Since 2005 Tim Burton’s imagination has frequently turned to Victorian-related
subjects. Focusing primarily on Corpse Bride (2005),
Sweeney Todd (2007) and Alice in Wonderland
(2010), this article argues that Burton’s response to (neo-) Victorian culture
is a distinctly Gothic one. Unlike other more literary and canonical types of
neo-Victorianism it engages with the popular and strongly Gothicised conceptions
of the Victorian that emerged through the horror cinema of the twentieth
century. It is also Gothic in the way that it self-consciously blends the
Victorian with other cultural trends. As a result, rather than offering a
strongly theorised, academic view of the Victorians, Burton remediates them for
his own aesthetic purposes.
Gothic Landscapes and Grotesque Bodies in Mary Shelley‘s The Last Man
In The Last Man, Mary Shelley builds on Edmund Burke‘s aesthetic theory and Ann Radcliffe‘s definition of Gothic terror as elevating and imaginative by projecting sublime terror onto her landscapes. Yet, her characters’ identification with sublime landscapes insufficiently articulates their visceral pain; Shelley also emphasises the horrible, physical dimensions of her characters’ suffering, asserting the primacy of their bodies as sites of their identities and afflictions. The freezing, grotesque horror of disease conflicts with the landscapes elevating sublimity, as the Romantic and Gothic aesthetic categories of terror and horror collide in Shelley‘s efforts to articulate the materiality of her characters’ traumatic experiences.
Felicia Hemans and Burial at Sea in the Nineteenth-Century
This article identifies sea-burial as a topos of the early nineteenth-century imaginary
that draws on both Gothic tropes and Romantic reformulations of Gothic aesthetics in order
to signal a sea changed poetics of shifting dislocation, decay, and denial in the work of
Felicia Hemans. The loss of a corpse at sea makes visible the extent to which any act of
posthumous identification relies upon a complex network actively maintained by the living.
This article will also develop our understanding of the ways in which Gothic tropes of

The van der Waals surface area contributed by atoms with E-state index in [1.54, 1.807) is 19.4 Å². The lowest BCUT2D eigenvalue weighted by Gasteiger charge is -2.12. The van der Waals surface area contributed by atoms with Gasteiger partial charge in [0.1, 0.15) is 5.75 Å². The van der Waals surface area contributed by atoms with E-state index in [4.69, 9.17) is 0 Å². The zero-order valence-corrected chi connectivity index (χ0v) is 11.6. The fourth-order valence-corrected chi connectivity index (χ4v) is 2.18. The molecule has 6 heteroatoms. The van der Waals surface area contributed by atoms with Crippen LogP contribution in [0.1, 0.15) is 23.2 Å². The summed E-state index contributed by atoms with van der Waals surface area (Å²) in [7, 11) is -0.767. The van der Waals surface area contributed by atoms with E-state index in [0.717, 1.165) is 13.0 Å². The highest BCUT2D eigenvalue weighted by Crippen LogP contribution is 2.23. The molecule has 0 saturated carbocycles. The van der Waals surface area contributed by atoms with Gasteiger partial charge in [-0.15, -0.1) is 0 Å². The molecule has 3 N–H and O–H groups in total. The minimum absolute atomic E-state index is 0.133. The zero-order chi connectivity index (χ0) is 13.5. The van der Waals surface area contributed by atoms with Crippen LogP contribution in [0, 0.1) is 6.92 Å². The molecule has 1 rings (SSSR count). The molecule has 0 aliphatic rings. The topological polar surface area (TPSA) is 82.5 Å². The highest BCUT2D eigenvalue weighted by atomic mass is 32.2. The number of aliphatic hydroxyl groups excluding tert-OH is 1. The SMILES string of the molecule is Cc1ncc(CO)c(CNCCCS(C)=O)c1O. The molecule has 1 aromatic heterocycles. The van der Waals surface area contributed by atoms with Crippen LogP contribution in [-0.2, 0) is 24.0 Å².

burial might extend into specifically maritime literary cultures of the early nineteenth
century. This strand of a nautical Gothic reflects not only nineteenth-century anxieties
about nautical death but the corporeality of both individual and cultural memory. Such
representations of sea-burial negotiate a nautical Gothic aesthetic that might propel new
understanding of the relationship between poetry and the material dimensions of affective
Representations of Lower-Class Voices in Ann Radcliffe’s Novels
This paper investigates lower-class voices within the context of anti-Gothic
criticism, using Ann Radcliffe’s novels and early Gothic critic Joseph Addison’s
essays to highlight the ways in which Radcliffe reassigns value to the Gothic
aesthetic. It further emphasizes Radcliffe’s reconfiguration of domestic roles
as she positions patriarchal figures as anti-Gothic critics, the heroine as
reader of gothic narratives, and lowerclass voices and tales as gothic texts.
The Mysteries of Udolpho and Romance of the
Forest subvert critical discourse and its motif of servants’ contagious
irrationality. In Radcliffe’s novels, ‘vulgar’ narratives as superstitious
discourse do not spread fear to susceptible heroines, embodiments of bourgeois
virtue, but demonstrate the ways in which fear is a construct of patriarchal
discourse. Servants and country people, in turn, construct a pedagogy for
reading gothic texts that permit heroines to deconstruct metaphors of ghostly
haunting embedded in their tales and resist patriarchal hegemony and
interpretative authority over gothic texts.
Ever since the publication of Frankenstein, the Gothic has been
read as an expression of the fears associated with scientific, technological,
and medical advances. This essay argues that obstetrical medicine, from
midwifery to obstetrics, is the most Gothic of medical pursuits because of its
blurring of boundaries between male and female, natural and supernatural,
mechanical and organic, life and death. From subterraneous passages to